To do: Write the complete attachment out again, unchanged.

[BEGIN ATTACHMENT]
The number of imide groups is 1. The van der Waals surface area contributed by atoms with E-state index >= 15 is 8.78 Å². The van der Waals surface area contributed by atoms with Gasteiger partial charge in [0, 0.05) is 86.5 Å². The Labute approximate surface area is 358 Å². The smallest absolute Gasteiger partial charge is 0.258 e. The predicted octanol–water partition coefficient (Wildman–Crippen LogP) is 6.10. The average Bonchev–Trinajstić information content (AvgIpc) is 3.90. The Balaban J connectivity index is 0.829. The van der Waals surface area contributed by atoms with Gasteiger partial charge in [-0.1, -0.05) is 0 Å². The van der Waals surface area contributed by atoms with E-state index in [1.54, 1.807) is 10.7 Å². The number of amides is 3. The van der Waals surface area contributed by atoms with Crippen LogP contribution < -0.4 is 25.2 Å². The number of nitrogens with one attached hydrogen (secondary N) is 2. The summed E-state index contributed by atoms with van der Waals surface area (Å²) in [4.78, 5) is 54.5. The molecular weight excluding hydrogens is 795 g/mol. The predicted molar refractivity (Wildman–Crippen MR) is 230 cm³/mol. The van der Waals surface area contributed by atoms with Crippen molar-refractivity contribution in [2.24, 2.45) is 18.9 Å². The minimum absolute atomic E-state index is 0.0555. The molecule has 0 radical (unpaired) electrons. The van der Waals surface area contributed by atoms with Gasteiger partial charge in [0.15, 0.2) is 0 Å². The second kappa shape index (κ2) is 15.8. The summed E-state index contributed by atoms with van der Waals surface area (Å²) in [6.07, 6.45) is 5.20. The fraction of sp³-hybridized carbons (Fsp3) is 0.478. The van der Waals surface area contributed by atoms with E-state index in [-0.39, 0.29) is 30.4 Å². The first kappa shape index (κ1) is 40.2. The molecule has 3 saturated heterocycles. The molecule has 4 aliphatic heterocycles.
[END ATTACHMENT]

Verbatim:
The number of imide groups is 1. The van der Waals surface area contributed by atoms with E-state index >= 15 is 8.78 Å². The van der Waals surface area contributed by atoms with Gasteiger partial charge in [0, 0.05) is 86.5 Å². The Labute approximate surface area is 358 Å². The smallest absolute Gasteiger partial charge is 0.258 e. The predicted octanol–water partition coefficient (Wildman–Crippen LogP) is 6.10. The average Bonchev–Trinajstić information content (AvgIpc) is 3.90. The Balaban J connectivity index is 0.829. The van der Waals surface area contributed by atoms with Gasteiger partial charge in [-0.1, -0.05) is 0 Å². The van der Waals surface area contributed by atoms with E-state index in [1.54, 1.807) is 10.7 Å². The number of amides is 3. The van der Waals surface area contributed by atoms with Crippen LogP contribution < -0.4 is 25.2 Å². The number of nitrogens with one attached hydrogen (secondary N) is 2. The summed E-state index contributed by atoms with van der Waals surface area (Å²) in [4.78, 5) is 54.5. The molecular weight excluding hydrogens is 795 g/mol. The predicted molar refractivity (Wildman–Crippen MR) is 230 cm³/mol. The van der Waals surface area contributed by atoms with Crippen molar-refractivity contribution in [2.24, 2.45) is 18.9 Å². The minimum absolute atomic E-state index is 0.0555. The molecule has 0 radical (unpaired) electrons. The van der Waals surface area contributed by atoms with Gasteiger partial charge in [0.15, 0.2) is 0 Å². The second kappa shape index (κ2) is 15.8. The summed E-state index contributed by atoms with van der Waals surface area (Å²) in [6.07, 6.45) is 5.20. The fraction of sp³-hybridized carbons (Fsp3) is 0.478. The van der Waals surface area contributed by atoms with E-state index in [-0.39, 0.29) is 30.4 Å². The first kappa shape index (κ1) is 40.2. The molecule has 3 saturated heterocycles. The molecule has 4 aliphatic heterocycles.